History, tourist information, and nearby accommodation
HERITAGE HIGHLIGHTS: 1828 Stephenson lighthouse
Despite the name, Cape Wrath has nothing to do with anger. In this case, 'Wrath' comes from Old Norse meaning a turning point, suggesting that the Norse mariners used the cape as a landmark to tell them where to turn their vessels while sailing along the coast.
Despite its isolated location, Cape Wrath traditionally supported several small crofting settlements, but there are now almost no permanent inhabitants. For much of the last several centuries, the area has been used for sheep grazing, and this practice still continues. There are surprisingly few historic remains, though a possible prehistoric fort has been discovered at Eilean nan Coarach, east of the Cape Wrath headland.
The relative isolation of the area means that it has remained free from the negative effects of human population on wildlife, bird populations and landscape. Tere is a very large bird population, with large numbers of kittiwakes, gannets, fulmar, and golden eagles. Red deer also abound.
Significant landmarks include a sea stack known as The Cathedral or Stac Clo Kearvaig in Gaelic. The name comes from a pair of slender 'spires' and an opening like a window formed by erosion.
The Stephenson LighthouseIn 1828 Robert Stephenson, one of the famed family f Scottish engineers, designed a lighthouse to stand atop the cliffs. The lighthouse, now listed Category A for historic importance, stands 400 feet above sea level and can be seen for 22 nautical miles out to sea. From 1894 Lloyds of London erected a signal station to track vessels around the Cape. The station closed in 1932, though it was briefly reused during WWII as a coastguard station. s for the lighthouse itself, it was manned until 1998, before it was converted to run automatically by the Northern Lighthouse Board.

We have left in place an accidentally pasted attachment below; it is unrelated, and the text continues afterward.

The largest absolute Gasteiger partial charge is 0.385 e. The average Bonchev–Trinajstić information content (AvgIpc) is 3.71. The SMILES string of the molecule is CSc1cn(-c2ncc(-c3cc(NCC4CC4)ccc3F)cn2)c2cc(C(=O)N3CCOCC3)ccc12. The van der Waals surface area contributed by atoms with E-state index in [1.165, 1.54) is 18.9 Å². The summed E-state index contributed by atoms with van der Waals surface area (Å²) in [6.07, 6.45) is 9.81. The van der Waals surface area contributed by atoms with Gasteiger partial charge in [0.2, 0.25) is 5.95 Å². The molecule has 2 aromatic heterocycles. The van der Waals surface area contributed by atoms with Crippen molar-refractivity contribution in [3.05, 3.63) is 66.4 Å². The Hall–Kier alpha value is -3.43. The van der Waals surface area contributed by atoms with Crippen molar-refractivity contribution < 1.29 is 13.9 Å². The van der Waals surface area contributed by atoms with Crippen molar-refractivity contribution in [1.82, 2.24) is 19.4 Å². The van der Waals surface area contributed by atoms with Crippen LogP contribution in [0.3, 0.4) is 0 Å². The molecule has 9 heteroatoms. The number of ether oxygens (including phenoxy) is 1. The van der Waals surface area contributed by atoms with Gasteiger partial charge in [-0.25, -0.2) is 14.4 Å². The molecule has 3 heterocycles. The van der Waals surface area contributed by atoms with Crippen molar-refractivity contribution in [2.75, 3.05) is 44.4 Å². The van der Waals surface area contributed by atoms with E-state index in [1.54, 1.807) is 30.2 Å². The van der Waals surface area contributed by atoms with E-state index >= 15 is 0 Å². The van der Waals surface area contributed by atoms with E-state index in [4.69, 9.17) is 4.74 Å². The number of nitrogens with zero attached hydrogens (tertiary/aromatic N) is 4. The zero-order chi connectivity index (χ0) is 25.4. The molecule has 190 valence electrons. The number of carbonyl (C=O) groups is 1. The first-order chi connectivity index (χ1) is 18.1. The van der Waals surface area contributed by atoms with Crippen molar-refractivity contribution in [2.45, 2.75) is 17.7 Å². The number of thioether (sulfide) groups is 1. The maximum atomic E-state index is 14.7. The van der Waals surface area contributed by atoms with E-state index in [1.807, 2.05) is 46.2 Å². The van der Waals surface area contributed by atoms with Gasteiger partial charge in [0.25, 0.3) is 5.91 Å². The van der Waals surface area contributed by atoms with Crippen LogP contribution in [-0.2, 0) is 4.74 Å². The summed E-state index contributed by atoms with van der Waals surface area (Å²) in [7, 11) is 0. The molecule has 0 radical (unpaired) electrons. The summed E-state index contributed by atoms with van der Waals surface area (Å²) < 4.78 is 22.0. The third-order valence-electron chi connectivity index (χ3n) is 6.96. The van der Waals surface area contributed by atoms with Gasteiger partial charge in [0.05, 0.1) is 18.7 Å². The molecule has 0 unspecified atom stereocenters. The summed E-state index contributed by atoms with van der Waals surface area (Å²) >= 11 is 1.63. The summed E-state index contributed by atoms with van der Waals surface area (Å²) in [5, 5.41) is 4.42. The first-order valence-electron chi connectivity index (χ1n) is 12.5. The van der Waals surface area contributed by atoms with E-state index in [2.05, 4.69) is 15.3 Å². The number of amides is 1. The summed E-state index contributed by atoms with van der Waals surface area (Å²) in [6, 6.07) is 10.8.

Cape Wrath TrailA new walking trail has been launched to cover the coat of Sutherland and Wester Ross. The trail begins at Fort William and heads west to Glenfinnan, before turning north and following the coast through some of Scotland's most beautiful scenery before ending at Cape Wrath after a distance of 200 miles.
Access to Cape Wrath is by passenger ferry across the Kyle of Durness, then by regular minibus service which runs May - September. Access may be limited by military training exercises, so it is good to check ahead. If you're feeling energetic, the trail from Sandwood Bay (part of the Cape wrath Trail) provides access from the south, though again the route may be blocked at times if there are military exercises underway.
About Cape Wrath
Address: Durness, Highlands, Highland, Scotland
Attraction Type: Countryside
Location: On the A838 11 miles from Durness, accessible by ferry and minibus
Website: Cape Wrath
Photo Credit: Helen Baker, licensed for reuse under the Creative Commons Licence
NEARBY HISTORIC ATTRACTIONS
Heritage Rated from 1- 5 (low-exceptional) on historic interest
Sandwood Bay - 6.5 miles (Countryside)
Balnakeil Church - 8.8 miles (Historic Church)
Smoo Cave - 10.9 miles (Countryside)
Dun Dornaigil Broch - 22.1 miles (Prehistoric Site)
North West Highlands Geo Park - 26.4 miles (Countryside)
Wailing Widow Falls - 28.2 miles (Countryside)
Strathnaver Museum - 28.8 miles (Museum)
Old Man of Stoer - 28.8 miles (Countryside)
Nearest Accommodation to Cape Wrath:
Nearby accommodation is calculated 'as the crow flies' from Cape Wrath. 'Nearest' may involve a long drive up and down glens or, if you are near the coast, may include a ferry ride! Please check the property map to make sure the location is right for you.